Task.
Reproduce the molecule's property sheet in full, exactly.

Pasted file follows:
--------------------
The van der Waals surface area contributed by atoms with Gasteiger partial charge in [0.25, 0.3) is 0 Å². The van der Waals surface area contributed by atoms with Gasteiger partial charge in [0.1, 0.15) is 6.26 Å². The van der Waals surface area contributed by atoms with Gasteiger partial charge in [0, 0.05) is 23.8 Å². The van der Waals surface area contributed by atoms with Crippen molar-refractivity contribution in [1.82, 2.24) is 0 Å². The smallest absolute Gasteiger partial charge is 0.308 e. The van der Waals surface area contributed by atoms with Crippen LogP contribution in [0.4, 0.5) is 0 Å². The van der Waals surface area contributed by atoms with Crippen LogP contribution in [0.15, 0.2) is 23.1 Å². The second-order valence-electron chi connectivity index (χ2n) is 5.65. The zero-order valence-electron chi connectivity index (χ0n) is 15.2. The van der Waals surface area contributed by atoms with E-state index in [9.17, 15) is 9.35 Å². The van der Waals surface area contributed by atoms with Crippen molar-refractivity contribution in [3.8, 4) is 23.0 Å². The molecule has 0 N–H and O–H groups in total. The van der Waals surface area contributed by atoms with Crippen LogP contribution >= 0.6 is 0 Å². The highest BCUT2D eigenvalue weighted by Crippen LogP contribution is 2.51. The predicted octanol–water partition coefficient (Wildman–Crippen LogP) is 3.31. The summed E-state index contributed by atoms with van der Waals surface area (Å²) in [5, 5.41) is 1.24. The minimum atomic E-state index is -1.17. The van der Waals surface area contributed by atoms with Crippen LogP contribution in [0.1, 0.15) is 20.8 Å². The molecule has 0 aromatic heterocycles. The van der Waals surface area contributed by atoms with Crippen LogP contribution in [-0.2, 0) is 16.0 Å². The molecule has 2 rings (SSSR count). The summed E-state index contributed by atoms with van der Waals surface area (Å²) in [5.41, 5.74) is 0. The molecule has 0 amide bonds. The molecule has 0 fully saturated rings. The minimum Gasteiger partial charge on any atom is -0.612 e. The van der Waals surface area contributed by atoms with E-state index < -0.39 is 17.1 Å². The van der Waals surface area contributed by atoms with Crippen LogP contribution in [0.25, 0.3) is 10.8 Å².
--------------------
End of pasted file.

The van der Waals surface area contributed by atoms with Gasteiger partial charge in [0.25, 0.3) is 0 Å². The van der Waals surface area contributed by atoms with Gasteiger partial charge in [0.1, 0.15) is 6.26 Å². The van der Waals surface area contributed by atoms with Gasteiger partial charge in [0, 0.05) is 23.8 Å². The van der Waals surface area contributed by atoms with Crippen molar-refractivity contribution in [1.82, 2.24) is 0 Å². The smallest absolute Gasteiger partial charge is 0.308 e. The van der Waals surface area contributed by atoms with Crippen LogP contribution in [0.4, 0.5) is 0 Å². The van der Waals surface area contributed by atoms with Crippen LogP contribution in [0.15, 0.2) is 23.1 Å². The second-order valence-electron chi connectivity index (χ2n) is 5.65. The zero-order valence-electron chi connectivity index (χ0n) is 15.2. The van der Waals surface area contributed by atoms with E-state index in [9.17, 15) is 9.35 Å². The van der Waals surface area contributed by atoms with Crippen molar-refractivity contribution in [3.8, 4) is 23.0 Å². The molecule has 0 N–H and O–H groups in total. The van der Waals surface area contributed by atoms with Crippen LogP contribution >= 0.6 is 0 Å². The highest BCUT2D eigenvalue weighted by Crippen LogP contribution is 2.51. The predicted octanol–water partition coefficient (Wildman–Crippen LogP) is 3.31. The summed E-state index contributed by atoms with van der Waals surface area (Å²) in [5, 5.41) is 1.24. The minimum atomic E-state index is -1.17. The van der Waals surface area contributed by atoms with Crippen LogP contribution in [0.1, 0.15) is 20.8 Å². The molecule has 0 aromatic heterocycles. The van der Waals surface area contributed by atoms with Crippen LogP contribution in [-0.2, 0) is 16.0 Å². The molecule has 2 rings (SSSR count). The summed E-state index contributed by atoms with van der Waals surface area (Å²) in [5.41, 5.74) is 0. The molecule has 0 amide bonds. The molecule has 0 fully saturated rings. The minimum Gasteiger partial charge on any atom is -0.612 e. The van der Waals surface area contributed by atoms with E-state index < -0.39 is 17.1 Å². The van der Waals surface area contributed by atoms with Crippen LogP contribution in [0.25, 0.3) is 10.8 Å².